Life in FREETOWN-
It was often noisy at night. Because of the blackout and the danger outside, people were going to bed early. But the rebels wanted everybody to stay up late. They made bonfires of tires and fallen trees and sang songs in praise of the RUF, similar to the songs we Sierra Leoneans like to sing at football matches and weddings. At night they would move from house to house, forcing young men and women to come outside.
"The RUF saw all journalists as enemies, to be hunted down and killed. Rebel fighters murdered at least eight journalists--some together with family members, all of them brutally. A ninth was killed by soldiers of the Nigerian-led West African peacekeeping force (ECOMOG), and a 10th died in prison after the government denied him medical treatment.
The civil war began in 1991, when the RUF launched its first offensive from neighboring Liberia. Since then the independent press in Sierra Leone has faced harassment, threats, and censorship, often in the name of "national security." Journalists have been targeted by every party to the increasingly complicated conflict: civilian governments, various military juntas, rebel forces, ECOMOG peacekeepers, even South African mercenaries and traditional Sierra Leonean hunters, or Kamajors, who organized themselves into civilian guards in an effort to defend their villages against the rebels.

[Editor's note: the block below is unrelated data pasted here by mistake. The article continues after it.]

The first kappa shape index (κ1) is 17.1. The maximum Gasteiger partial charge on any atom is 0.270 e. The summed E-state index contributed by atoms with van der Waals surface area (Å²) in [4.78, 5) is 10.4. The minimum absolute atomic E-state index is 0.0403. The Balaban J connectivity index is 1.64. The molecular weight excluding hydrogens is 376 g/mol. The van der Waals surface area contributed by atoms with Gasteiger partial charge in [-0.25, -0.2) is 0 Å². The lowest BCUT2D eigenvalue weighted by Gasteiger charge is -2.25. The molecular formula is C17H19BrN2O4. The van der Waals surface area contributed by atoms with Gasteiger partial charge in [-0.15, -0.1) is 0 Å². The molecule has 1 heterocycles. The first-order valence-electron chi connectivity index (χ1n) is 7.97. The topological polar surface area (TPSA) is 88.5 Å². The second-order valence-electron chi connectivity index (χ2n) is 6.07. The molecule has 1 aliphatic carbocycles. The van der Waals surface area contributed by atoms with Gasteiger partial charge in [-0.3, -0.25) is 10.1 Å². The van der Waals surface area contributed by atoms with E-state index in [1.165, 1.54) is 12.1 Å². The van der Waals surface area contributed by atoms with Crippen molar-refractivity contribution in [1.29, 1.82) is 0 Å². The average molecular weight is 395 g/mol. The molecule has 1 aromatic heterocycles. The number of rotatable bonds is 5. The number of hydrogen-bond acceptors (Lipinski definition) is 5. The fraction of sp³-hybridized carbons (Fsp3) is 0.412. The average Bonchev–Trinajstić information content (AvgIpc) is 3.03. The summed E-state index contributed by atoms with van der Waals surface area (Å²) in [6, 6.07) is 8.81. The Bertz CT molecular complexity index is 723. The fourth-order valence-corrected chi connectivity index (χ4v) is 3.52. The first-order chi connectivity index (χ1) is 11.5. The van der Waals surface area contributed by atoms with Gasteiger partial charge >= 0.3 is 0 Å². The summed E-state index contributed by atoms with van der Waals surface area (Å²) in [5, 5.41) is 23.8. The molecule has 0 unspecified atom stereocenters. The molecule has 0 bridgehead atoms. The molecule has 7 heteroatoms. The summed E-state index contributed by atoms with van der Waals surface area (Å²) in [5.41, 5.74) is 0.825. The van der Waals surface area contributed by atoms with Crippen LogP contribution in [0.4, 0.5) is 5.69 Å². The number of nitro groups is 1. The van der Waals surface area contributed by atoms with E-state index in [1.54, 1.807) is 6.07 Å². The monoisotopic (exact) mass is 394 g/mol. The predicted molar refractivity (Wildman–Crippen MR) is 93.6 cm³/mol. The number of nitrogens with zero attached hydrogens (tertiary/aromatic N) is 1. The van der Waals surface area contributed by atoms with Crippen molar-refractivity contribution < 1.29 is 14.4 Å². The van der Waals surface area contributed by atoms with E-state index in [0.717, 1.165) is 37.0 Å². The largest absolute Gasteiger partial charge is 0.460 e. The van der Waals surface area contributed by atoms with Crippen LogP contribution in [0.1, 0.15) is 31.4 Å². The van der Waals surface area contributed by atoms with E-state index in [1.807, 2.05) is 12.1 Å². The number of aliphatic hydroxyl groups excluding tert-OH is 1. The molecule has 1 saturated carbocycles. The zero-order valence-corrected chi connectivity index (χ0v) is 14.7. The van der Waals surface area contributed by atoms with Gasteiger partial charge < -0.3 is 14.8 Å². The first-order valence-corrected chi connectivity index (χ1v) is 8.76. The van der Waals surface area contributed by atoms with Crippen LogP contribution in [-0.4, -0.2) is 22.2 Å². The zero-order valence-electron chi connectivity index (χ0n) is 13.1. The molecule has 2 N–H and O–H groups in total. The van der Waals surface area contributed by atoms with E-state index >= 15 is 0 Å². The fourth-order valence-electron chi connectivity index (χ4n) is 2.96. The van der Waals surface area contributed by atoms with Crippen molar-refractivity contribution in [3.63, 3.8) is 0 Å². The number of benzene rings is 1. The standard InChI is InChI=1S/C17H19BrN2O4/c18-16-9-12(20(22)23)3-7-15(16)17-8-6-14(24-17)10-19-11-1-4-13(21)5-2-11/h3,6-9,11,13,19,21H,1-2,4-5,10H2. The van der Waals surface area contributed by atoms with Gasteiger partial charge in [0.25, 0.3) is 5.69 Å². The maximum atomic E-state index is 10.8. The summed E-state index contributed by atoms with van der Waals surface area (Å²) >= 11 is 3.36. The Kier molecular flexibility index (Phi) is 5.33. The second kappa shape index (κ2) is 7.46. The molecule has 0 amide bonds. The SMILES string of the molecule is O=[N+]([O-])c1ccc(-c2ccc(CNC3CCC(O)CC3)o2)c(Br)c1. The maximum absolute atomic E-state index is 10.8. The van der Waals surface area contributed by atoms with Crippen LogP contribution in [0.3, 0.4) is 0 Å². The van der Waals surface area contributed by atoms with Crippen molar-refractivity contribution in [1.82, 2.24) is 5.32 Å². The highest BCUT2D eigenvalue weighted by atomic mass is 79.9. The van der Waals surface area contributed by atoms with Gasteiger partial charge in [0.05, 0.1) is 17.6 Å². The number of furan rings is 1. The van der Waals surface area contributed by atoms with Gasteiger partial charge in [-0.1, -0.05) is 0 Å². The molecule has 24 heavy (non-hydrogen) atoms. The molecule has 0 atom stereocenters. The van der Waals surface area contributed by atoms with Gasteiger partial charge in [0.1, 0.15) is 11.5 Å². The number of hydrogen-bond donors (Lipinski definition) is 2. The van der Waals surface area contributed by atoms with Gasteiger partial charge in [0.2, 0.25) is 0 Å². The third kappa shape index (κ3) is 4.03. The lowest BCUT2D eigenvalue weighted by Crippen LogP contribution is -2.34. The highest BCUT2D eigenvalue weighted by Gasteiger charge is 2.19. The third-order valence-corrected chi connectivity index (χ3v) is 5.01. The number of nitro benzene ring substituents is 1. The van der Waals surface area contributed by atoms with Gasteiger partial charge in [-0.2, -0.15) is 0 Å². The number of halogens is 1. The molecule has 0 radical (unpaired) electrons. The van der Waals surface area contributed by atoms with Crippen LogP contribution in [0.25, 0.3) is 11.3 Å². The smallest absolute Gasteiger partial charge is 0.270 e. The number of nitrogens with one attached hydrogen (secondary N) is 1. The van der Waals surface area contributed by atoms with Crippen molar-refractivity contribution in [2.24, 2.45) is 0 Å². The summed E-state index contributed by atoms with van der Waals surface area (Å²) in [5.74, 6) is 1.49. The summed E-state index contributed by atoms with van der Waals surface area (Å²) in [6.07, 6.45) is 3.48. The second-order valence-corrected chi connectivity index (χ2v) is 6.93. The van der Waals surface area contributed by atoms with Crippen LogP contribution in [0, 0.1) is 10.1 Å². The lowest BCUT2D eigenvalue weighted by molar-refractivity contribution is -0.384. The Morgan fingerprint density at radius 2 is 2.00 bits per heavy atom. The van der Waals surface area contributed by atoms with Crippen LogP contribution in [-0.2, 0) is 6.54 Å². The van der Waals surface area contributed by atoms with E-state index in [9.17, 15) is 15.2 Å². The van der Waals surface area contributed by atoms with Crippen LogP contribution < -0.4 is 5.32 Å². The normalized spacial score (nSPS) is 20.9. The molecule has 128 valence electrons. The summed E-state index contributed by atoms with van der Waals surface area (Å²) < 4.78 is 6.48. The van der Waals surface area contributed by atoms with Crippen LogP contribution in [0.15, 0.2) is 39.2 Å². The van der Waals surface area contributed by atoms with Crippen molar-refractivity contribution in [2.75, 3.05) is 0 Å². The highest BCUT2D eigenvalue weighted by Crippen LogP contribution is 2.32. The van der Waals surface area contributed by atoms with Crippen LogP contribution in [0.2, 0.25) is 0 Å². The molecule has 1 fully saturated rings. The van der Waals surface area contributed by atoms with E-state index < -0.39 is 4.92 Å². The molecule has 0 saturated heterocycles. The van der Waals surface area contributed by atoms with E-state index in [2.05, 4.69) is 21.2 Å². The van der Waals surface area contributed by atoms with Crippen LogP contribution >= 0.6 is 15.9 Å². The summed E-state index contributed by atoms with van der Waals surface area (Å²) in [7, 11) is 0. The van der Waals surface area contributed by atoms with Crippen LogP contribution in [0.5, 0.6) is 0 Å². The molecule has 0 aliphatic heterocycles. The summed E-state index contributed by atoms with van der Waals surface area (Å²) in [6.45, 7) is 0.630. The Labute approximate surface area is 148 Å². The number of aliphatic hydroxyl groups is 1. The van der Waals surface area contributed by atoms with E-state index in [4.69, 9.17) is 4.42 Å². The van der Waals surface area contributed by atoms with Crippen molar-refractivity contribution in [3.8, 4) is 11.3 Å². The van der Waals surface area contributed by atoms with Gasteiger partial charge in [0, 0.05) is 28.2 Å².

Both government and rebels fought to control Sierra Leone's lucrative diamond trade. In effect, the conflict seems rooted more in commerce than in ideology. In May 1997, I was living in Freetown and working as a free-lance reporter for the BBC and several other Western news organizations. On May 25, renegade soldiers and their RUF rebel allies seized power from the civilian government of President Ahmad Tejan Kabbah. That was Sierra Leone's third coup in five years, and it ended the country's brief experiment with democracy. Sierra Leone's first democratically elected government in nearly three decades had lasted just over a year.
This was the most violent coup to date; it also marked the first time that the war had reached Freetown. All that day, mixed groups of soldiers and civilians shot their way into homes and offices. They wore a motley assortment of army fatigues and civilian clothing. Some sported World War II helmets, gas masks, and even Santa Claus hats. All carried AK47 assault rifles or rocket-propelled grenade launchers. They emerged laden with bed frames and cooking pots, video recorders and satellite dishes, which they loaded onto stolen pickup trucks.
Soldiers returned to my house eight times, growing increasingly drunk and aggressive as the day wore on. The rebels killed an estimated 50 people that first day. Many other people were attacked. Some, including foreigners, were raped." a journalist. express the pain he sow in Freetown on the very day.